This website is more generalized, but has crowd-source articles covering a variety of investment topics, including analysis of blue chip stocks: http://www.seekingalpha.com

I read it pretty regularly, even though I now invest primarily in index funds instead of dividend growth stocks.

SingleMomDebt

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Re: Blue Chip Stock Investing curiosity/question
« Reply #5 on: December 27, 2014, 08:28:40 PM »
Great article sheepstache! Thank you for sharing. I started waging MKC for my virtual portfolio, after reading the article. But is not looking intuitively promising. But what do I know?! The virtual findings shall tell the tale. ;)

wtjbatman thank you! I'm not sure how you read this all regularly. Makes my head spin. Checking out their dividends & income section. Thanks!

hodedofome

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Re: Blue Chip Stock Investing curiosity/question
« Reply #6 on: December 27, 2014, 09:47:53 PM »
Dividendgrowthinvestor.com is a pretty good site for this kind of stuff, he does good research.

A lot of guys I know with statistics/engineering backgrounds usually go the quant route rather than discretionary investing route. As in, you program a system that tells you what to buy and sell. You may want to look into that. Trend Following by Michael Covel on the systematic trading side, later writings by Benjamin Graham and Joel Greenblatt on the investing side. Both can get you started on quant/systematic stuff.

innerscorecard

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Re: Blue Chip Stock Investing curiosity/question
« Reply #7 on: December 28, 2014, 06:26:26 AM »
I don't do this sort of thing myself so don't take this as a recommendation per se, but I think Joshua Kennon's articles on About.com are supposed to be really good.

Also if you go to his blog, particularly the stuff on the KRIP portfolio, he writes articles about a number of blue chip stocks like J&J that he really likes. Your question reminds me of his article comparing McCormick and Carnival.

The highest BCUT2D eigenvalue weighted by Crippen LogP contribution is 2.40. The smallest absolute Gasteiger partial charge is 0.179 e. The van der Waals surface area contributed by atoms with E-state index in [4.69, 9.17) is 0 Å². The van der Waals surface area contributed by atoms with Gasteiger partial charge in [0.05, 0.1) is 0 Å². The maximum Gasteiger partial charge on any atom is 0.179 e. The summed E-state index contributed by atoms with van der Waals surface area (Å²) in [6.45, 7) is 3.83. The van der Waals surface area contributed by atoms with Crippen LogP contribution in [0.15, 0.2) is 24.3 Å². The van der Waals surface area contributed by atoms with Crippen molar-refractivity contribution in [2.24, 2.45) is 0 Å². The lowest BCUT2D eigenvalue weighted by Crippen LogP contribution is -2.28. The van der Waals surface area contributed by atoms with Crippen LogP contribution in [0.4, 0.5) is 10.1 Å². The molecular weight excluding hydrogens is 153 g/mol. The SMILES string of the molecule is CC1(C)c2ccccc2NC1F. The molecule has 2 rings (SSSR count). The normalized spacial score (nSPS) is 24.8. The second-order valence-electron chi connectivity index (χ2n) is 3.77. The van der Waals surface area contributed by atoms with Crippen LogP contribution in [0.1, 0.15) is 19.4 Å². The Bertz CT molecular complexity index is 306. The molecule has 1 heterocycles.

Joshua is also great about writing detailed responses to answer people's questions on his personal blog.

GGNoob

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Re: Blue Chip Stock Investing curiosity/question
« Reply #8 on: December 28, 2014, 09:24:58 AM »
I only invest in index funds, but I saw this website recently and it seems interesting: https://stockflare.com/

SingleMomDebt

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Re: Blue Chip Stock Investing curiosity/question
« Reply #9 on: December 28, 2014, 10:39:35 AM »
Dividendgrowthinvestor.com is a pretty good site for this kind of stuff, he does good research.

A lot of guys I know with statistics/engineering backgrounds usually go the quant route rather than discretionary investing route. As in, you program a system that tells you what to buy and sell. You may want to look into that. Trend Following by Michael Covel on the systematic trading side, later writings by Benjamin Graham and Joel Greenblatt on the investing side. Both can get you started on quant/systematic stuff.
Thank you for the info! Such gems. Dividendgrowthinvestor.com was exactly the sort of info I was looking for. Dived into last night.

And will Check out the other info soon.

I really should rename the title of this post to dividend investing or something similar.

And I wish I was aware of rhis method of investing 10 years ago when I was trying to draw passive income to travel. This would have been a smarter route to take (for various reasons) than starting my own business.

Now am trying to decide if I should go the dividend investing route or with IF. I'd love to do both...lol.

I'm seeing a possibility this might be something worthwhile to get my teen daughter to focus on as it could be rather beneficial in her young adult life. At least for the purposes of drawing a dividend income for adventure. What joy!

SingleMomDebt

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Re: Blue Chip Stock Investing curiosity/question
« Reply #10 on: December 28, 2014, 10:44:10 AM »